As economic worries mount, so do political ones for the government. The floods have dealt a grievous blow to an already disliked government’s image. An eruption of popular fury, amplified by a hostile media, has left the government accused of not doing enough to issue early warnings, organize evacuations, provide shelter and aid, and divert waters efficiently. By contrast, the army has won plaudits for its role in leading the rescue efforts. “The anger and the frustration was only natural. There were gaps and there were challenges [in the government’s response],” concedes Qureshi. “Nobody could have anticipated a challenge of this magnitude. It’s a once-in-a-century challenge.”
The political opposition has seized on the government’s litany of perceived failures to sharpen its criticism, focusing intently on the role — or lack there of — of President Asif Ali Zardari in the disaster. “There he was, flying to his chateau in France when people in Pakistan were sinking,” says Mushahid Hussain, a prominent opposition leader, referring to Zardari’s absence when the tragedy was unfolding. “It was his Marie Antoinette moment. It shows that he doesn’t care a damn for his people.”
There have been flickers of protests, but large-scale riots against the government have not erupted. But that could change. For Zardari and his allies, the floods carry the added misfortune of soaking their political bases, while sparing northern Punjab and Karachi, the wealthiest parts of the country, where power eludes the ruling Pakistan People’s Party.
But while Zardari’s fortunes may appear to be sinking with the floods, the national tragedy could lead to a measure of political stability. The fact that all four provinces have, in some way, been affected may prove a source of cohesion. And for all the scorn they have poured on the once-again embattled president, his political opponents don’t seem keen to heave him out of power. Despite his differences with the government over the setting up of a new “flood commission,” former Prime Minister Sharif has maintained that he will support it during this difficult time. “It’s time for everyone to stop this mud-slinging, have a political ceasefire for six months, and come together,” says Hussain, the opposition leader. Political unity, he adds, was crucial to the country’s fight against the militants last year.
It will certainly be needed to stave off their return. “If the economic situation deteriorates, if poverty rises, if there are food shortages, it will have an impact on political stability,” says Qureshi. “If we fail to reach the flood affectees, then we are creating a vacuum and permitting mischief-makers to reach there.” In some ways, that is already happening. Charities linked to banned militant outfits have been making inroads by providing relief, albeit on a scale smaller than many had feared. But it remains to be seen whether an army overstretched by the crisis can hold on to its gains against the Pakistani Taliban and their allies.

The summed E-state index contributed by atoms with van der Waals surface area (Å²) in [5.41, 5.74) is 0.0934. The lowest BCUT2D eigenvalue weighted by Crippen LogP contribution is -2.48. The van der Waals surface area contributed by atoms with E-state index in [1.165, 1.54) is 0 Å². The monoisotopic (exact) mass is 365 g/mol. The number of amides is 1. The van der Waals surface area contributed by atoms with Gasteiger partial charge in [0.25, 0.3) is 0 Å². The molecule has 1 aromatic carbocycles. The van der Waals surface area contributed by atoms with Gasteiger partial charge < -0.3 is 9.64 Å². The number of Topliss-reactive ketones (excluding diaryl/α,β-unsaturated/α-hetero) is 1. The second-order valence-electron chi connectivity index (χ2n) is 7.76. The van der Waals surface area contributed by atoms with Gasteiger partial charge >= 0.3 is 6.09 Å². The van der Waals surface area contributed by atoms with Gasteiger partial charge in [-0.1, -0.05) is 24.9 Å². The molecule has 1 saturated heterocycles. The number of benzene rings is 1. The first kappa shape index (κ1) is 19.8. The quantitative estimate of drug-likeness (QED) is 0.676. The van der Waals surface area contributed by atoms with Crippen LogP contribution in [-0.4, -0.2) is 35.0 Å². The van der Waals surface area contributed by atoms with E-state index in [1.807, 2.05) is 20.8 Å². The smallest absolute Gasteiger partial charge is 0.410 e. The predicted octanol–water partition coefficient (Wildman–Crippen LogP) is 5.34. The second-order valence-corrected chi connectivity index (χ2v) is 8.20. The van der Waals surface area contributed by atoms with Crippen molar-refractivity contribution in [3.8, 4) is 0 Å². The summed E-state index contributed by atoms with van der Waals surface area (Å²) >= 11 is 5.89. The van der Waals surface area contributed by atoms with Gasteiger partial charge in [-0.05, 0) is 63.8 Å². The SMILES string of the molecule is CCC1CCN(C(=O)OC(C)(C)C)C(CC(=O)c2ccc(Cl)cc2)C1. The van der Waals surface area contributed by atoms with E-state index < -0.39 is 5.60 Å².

Future military offensives “will not be put on hold,” insists Qureshi. “The army that is deployed for dealing with the militants hasn’t been moved,” he says. “We have deployed additional forces to deal with the flood. But the challenge has grown.” A major test of the army’s abilities will come in the Swat Valley, a former holiday destination, where people have been displaced again barely a year after they fled the fighting against the Taliban. For the most part, the army drove the militants out, but many fear the floods could open up a vacuum that would allow them to return to a weary population. Not a single bridge has survived in the area, and the valley’s famed fruit orchards have been ruined. Reconstruction efforts have either been put on hold or washed away. The people’s patience is fraying.
The floods also likely mean that there will be no foreseeable push into North Waziristan, the base for militant groups that poses the most potent threat to U.S. and NATO troops across the border. Washington had long been urging Pakistan to focus on military action in this area. As the floods have surged in Pakistan, the costs in Afghanistan may also be rising.